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Latest Posts

When Grief Turns Into Rage

Twice in the last few months I have encountered grief as rage. Both were in the setting of the cardiac arrest of individuals who were already very ill. One was aged, with severe, end-stage heart disease. One was of middle age, but with metastatic cancer and on hospice.

In one instance, family members became angry because we did not leave the body in the ER for eight hours so that everyone could come and pay their respects. (Which I always thought was the purpose of a funeral home.) 

In another, a family was angry because we did not allow everyone back into the room during the resuscitation of their cancer-stricken loved one — a resuscitation the family insisted upon, and which required rescinding hospice status. From observing their demeanor, their presence would have caused total chaos. Read more »

*This blog post was originally published at*

Should Doctors Go To Finishing School?

Thanks to KevinMD for pointing out a recent NYT article about “etiquette-based medicine.” The author, a psychiatrist, suggests that physicians should use a check list to ensure courteous behavior and that this sort of thing should be taught in medical school. His suggestions were also published in the New England Journal of Medicine:

• Ask permission to enter the room; wait for an answer.

• Introduce yourself; show your ID badge.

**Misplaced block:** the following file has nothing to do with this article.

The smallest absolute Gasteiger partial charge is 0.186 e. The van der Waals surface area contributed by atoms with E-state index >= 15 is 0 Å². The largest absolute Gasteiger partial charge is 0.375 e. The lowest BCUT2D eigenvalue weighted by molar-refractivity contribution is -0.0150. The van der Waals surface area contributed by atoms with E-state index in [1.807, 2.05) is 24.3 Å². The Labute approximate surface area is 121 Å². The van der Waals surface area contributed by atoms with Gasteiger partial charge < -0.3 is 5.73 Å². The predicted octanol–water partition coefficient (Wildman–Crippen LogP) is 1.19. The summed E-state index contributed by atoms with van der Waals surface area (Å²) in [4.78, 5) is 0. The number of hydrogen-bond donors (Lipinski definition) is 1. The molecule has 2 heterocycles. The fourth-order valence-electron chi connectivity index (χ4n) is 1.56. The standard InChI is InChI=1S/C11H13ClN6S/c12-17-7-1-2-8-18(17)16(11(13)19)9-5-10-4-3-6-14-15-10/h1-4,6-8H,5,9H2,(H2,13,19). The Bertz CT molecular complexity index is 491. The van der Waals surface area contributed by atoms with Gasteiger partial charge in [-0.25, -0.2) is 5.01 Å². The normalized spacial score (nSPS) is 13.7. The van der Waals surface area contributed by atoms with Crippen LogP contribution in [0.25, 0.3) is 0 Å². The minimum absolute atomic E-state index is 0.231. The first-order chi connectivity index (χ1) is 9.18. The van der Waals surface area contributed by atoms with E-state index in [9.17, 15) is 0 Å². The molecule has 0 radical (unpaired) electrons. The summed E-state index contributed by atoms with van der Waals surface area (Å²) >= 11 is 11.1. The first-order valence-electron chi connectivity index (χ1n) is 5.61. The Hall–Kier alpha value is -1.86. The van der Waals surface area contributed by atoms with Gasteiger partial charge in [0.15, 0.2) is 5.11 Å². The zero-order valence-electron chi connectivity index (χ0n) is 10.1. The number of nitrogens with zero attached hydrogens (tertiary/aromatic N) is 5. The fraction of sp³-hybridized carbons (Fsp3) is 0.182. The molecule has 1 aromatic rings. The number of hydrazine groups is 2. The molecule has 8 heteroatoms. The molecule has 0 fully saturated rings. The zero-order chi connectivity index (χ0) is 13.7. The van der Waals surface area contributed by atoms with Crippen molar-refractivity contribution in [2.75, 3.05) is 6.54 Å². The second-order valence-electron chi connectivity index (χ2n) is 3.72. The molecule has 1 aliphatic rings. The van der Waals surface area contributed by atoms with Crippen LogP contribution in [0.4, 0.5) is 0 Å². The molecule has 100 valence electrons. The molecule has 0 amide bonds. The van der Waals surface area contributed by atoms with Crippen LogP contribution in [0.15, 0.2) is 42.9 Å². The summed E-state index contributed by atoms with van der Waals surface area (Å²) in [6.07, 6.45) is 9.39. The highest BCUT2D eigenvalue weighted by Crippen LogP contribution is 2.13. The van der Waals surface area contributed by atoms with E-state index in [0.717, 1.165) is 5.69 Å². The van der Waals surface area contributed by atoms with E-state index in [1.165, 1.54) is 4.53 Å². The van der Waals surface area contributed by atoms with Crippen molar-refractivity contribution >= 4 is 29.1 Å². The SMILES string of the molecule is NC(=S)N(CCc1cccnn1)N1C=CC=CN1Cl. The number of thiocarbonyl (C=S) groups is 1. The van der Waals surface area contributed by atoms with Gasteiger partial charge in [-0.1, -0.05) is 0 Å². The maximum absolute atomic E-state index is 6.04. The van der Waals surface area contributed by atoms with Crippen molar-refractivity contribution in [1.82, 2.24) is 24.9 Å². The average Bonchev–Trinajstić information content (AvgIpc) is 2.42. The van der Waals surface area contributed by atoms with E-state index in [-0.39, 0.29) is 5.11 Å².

• Shake hands.

• Sit down. Smile if appropriate.

• Explain your role on the health care team.

• Ask how the patient feels about being in the hospital.

If this sort of thing isn’t intuitively obvious to a physician then I’d say the blame should rest with his parents not his medical school. I mean, do we really need to teach doctors to knock on doors and smile on cue? Aren’t those sorts of things taught in pre-school?

It grieves me that some of my peers do not display what some might call “normal behavior” when interacting with patients. But I don’t think that’s related to their medical school curriculae – it’s the sad result of a broken healthcare system that wears thin our common human decency. Doctors are exhausted by clinical volume, henpecked by bureaucracy, delirious from lack of sleep, and stressed out by the daily grind of bad news, disease progression, and death. When well-groomed adults of sound mind require a checklist in order to smile appropriately, you know something’s terribly wrong.

Now, I don’t excuse disrespectful behavior – we docs must rise above our natural urge to be irritable at times, and remember that our patients are vulnerable and need our help. But for heaven’s sake… let’s drop the smug check lists and finger pointing. We’re all in this together, and it ain’t pretty. 

Latest Interviews

IDEA Labs: Medical Students Take The Lead In Healthcare Innovation

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I am proud to be a part of the American Resident Project an initiative that promotes the writing of medical students residents and new physicians as they explore ideas for transforming American health care delivery. I recently had the opportunity to interview three of the writing fellows about how to…

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Latest Book Reviews

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The Spirit Of The Place: Samuel Shem’s New Book May Depress You

When I was in medical school I read Samuel Shem s House Of God as a right of passage. At the time I found it to be a cynical yet eerily accurate portrayal of the underbelly of academic medicine. I gained comfort from its gallows humor and it made me…

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Eat To Save Your Life: Another Half-True Diet Book

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